Ian McCaskill

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Ian McCaskill
Ian McCaskill BBC.png
Born
John Robertson McCaskill

(1938-07-28)28 July 1938
Glasgow, Scotland
Died10 December 2016(2016-12-10) (aged 78)
EducationQueen's Park Secondary
Alma materUniversity of Glasgow
OccupationMeteorologist
Spouse(s)
Lesley Charlesworth
(m. 1959; died 1992)

Pat Cromack
(m. 1998)
Children4 (two daughters and two stepsons)

Ian McCaskill (born John Robertson McCaskill;[1] 28 July 1938 – 10 December 2016) was a BBC weather forecaster.

Early life[edit]

McCaskill attended Queen's Park Secondary in Glasgow, and then the University of Glasgow, where he studied geology and chemistry.[2]

Career[edit]

McCaskill joined the RAF in 1959 as part of his National Service and became an airman meteorologist, first in Scotland and then in Cyprus.[3] He once joked that when he joined the RAF he was given a choice between Catering and Meteorology, he didn't know what meteorology was but he knew he couldn't cook. He left the RAF in 1961 and joined the Met Office, working at Glasgow Prestwick Airport, Malta and Manchester.

In 1978, McCaskill began working at the BBC Weather Centre, and presented the weather forecast for the BBC on both television and radio. He retired on 31 July 1998.[3]

McCaskill was known for his soft-spoken demeanor,[1] and his presentation style was widely imitated, including by the satirical comedy show Spitting Image and by impersonator Rory Bremner.[3] He was one of the weathermen mentioned on the novelty song "John Kettley Is a Weatherman".[3]

McCaskill worked as a motivational speaker, and appeared on the BBC Television shows MasterChef and on Have I Got News for You, as well as in a number of TV advertisements. He also participated in the first series of Celebrity Fit Club in 2002.

In 2006, he co-wrote the book Frozen in Time, about Britain's worst ever winters, with Paul Hudson.[4][5]

Personal life[edit]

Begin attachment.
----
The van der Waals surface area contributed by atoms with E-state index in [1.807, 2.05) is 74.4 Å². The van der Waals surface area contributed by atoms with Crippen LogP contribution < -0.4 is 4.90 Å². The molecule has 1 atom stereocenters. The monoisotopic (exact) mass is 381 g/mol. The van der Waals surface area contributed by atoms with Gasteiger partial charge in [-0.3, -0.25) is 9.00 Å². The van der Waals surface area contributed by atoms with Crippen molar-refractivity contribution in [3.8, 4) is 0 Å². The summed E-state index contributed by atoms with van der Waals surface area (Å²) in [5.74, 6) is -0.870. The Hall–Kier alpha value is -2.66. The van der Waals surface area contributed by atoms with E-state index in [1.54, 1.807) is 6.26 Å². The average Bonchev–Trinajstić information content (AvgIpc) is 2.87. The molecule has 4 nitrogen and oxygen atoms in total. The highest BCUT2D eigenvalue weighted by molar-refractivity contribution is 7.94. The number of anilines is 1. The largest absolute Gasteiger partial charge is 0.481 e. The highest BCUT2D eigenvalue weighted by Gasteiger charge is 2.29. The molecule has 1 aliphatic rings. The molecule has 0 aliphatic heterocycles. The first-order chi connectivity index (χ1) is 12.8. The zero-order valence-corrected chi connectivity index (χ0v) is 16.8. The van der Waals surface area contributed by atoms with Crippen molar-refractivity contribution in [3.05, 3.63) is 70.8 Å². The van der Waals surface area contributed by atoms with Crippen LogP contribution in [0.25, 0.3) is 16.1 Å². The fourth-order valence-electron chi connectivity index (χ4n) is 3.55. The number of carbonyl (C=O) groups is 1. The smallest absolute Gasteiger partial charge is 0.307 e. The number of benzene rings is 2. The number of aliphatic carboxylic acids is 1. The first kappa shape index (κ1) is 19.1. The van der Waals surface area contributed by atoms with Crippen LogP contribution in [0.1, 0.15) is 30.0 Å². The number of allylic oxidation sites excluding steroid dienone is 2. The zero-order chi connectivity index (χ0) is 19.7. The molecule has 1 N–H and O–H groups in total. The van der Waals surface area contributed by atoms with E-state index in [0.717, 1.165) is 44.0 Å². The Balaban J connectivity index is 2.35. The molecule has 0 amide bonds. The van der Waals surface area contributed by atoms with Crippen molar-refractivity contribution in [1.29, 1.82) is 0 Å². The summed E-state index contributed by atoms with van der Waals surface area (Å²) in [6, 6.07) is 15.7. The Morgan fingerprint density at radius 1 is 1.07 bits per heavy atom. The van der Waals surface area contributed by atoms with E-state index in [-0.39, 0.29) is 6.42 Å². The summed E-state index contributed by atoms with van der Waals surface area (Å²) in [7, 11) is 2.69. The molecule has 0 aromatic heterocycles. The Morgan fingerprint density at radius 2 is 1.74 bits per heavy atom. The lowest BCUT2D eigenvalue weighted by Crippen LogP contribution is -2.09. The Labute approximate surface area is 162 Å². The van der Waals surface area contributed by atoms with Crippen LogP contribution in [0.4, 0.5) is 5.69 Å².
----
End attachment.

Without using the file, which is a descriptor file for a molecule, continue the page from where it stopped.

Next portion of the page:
McCaskill lived near Beaconsfield in Buckinghamshire. He had two daughters with his first wife Lesley Charlesworth, to whom he was married from 1959 until her death from breast cancer in 1992. In 1998, he married Pat Cromack, becoming stepfather to her two sons.

McCaskill was a fellow of the Royal Meteorological Society. In May 2000, he opened the first phase of the £1.2 million 11-hectare Lower Leas Coastal Park in Folkestone.[6]

Death[edit]

McCaskill was diagnosed with dementia in 2011 and died on 10 December 2016, aged 78.[1][7]

Books[edit]

  • McCaskill, Ian; Hudson, Paul (27 October 2006), Frozen in Time: The Worst Winters in History, Ilkley: Great Northern Books Ltd, ISBN 9781905080090
  • McCaskill, Ian; Hudson, Paul (1 October 2011), Frozen Britain, Ilkley: Great Northern Books Ltd, ISBN 9781905080984

References[edit]

  1. ^ a b c The Guardian. "Ian McCaskill obituary". 12 December 2016. Retrieved on 12 December 2016.
  2. ^ Ian McCaskill obituary The Guardian, 12 December 2016. Retrieved 13 December 2016.
  3. ^ a b c d BBC. "BBC - Weather - Ian McCaskill". 26 March 2010. Retrieved on 11 May 2013.
  4. ^ The Scarborough News. "Colder winters could be norm". 25 November 2011. Retrieved on 11 May 2013.
  5. ^ McCaskill, Ian; Hudson, Paul (27 October 2006). Frozen in Time: The Worst Winters in History. Somerset: Great Northern Books Ltd. ISBN 9781905080090.
  6. ^ Taylor, Alan F. (2002). Folkestone Past and Present. Somerset: Breedon Books. pp. 22–24. ISBN 1859832962.
  7. ^ BBC News. Weatherman Ian McCaskill dies, aged 78 12 December 2016. Retrieved 2 January 2022.